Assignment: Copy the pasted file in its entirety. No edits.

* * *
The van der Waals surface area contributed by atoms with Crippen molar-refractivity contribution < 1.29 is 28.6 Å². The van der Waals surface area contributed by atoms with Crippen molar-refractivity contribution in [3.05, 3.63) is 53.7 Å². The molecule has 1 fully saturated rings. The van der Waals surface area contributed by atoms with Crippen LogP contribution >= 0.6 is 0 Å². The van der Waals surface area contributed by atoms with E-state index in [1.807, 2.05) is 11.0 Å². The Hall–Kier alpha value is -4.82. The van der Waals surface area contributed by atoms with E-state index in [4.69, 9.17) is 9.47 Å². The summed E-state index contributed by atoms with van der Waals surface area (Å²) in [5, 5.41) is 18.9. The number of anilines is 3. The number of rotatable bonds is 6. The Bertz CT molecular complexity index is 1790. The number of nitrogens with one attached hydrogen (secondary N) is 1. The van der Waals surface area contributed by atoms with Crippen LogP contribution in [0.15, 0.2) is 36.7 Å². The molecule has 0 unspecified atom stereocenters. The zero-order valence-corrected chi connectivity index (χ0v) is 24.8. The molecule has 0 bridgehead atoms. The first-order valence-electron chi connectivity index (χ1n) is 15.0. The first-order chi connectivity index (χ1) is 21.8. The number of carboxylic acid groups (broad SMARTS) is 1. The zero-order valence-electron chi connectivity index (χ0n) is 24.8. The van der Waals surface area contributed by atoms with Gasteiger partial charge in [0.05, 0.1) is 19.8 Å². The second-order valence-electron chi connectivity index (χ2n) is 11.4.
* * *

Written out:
The van der Waals surface area contributed by atoms with Crippen molar-refractivity contribution < 1.29 is 28.6 Å². The van der Waals surface area contributed by atoms with Crippen molar-refractivity contribution in [3.05, 3.63) is 53.7 Å². The molecule has 1 fully saturated rings. The van der Waals surface area contributed by atoms with Crippen LogP contribution >= 0.6 is 0 Å². The van der Waals surface area contributed by atoms with E-state index in [1.807, 2.05) is 11.0 Å². The Hall–Kier alpha value is -4.82. The van der Waals surface area contributed by atoms with E-state index in [4.69, 9.17) is 9.47 Å². The summed E-state index contributed by atoms with van der Waals surface area (Å²) in [5, 5.41) is 18.9. The number of anilines is 3. The number of rotatable bonds is 6. The Bertz CT molecular complexity index is 1790. The number of nitrogens with one attached hydrogen (secondary N) is 1. The van der Waals surface area contributed by atoms with Crippen LogP contribution in [0.15, 0.2) is 36.7 Å². The molecule has 0 unspecified atom stereocenters. The zero-order valence-corrected chi connectivity index (χ0v) is 24.8. The molecule has 0 bridgehead atoms. The first-order valence-electron chi connectivity index (χ1n) is 15.0. The first-order chi connectivity index (χ1) is 21.8. The number of carboxylic acid groups (broad SMARTS) is 1. The zero-order valence-electron chi connectivity index (χ0n) is 24.8. The van der Waals surface area contributed by atoms with Gasteiger partial charge in [0.05, 0.1) is 19.8 Å². The second-order valence-electron chi connectivity index (χ2n) is 11.4.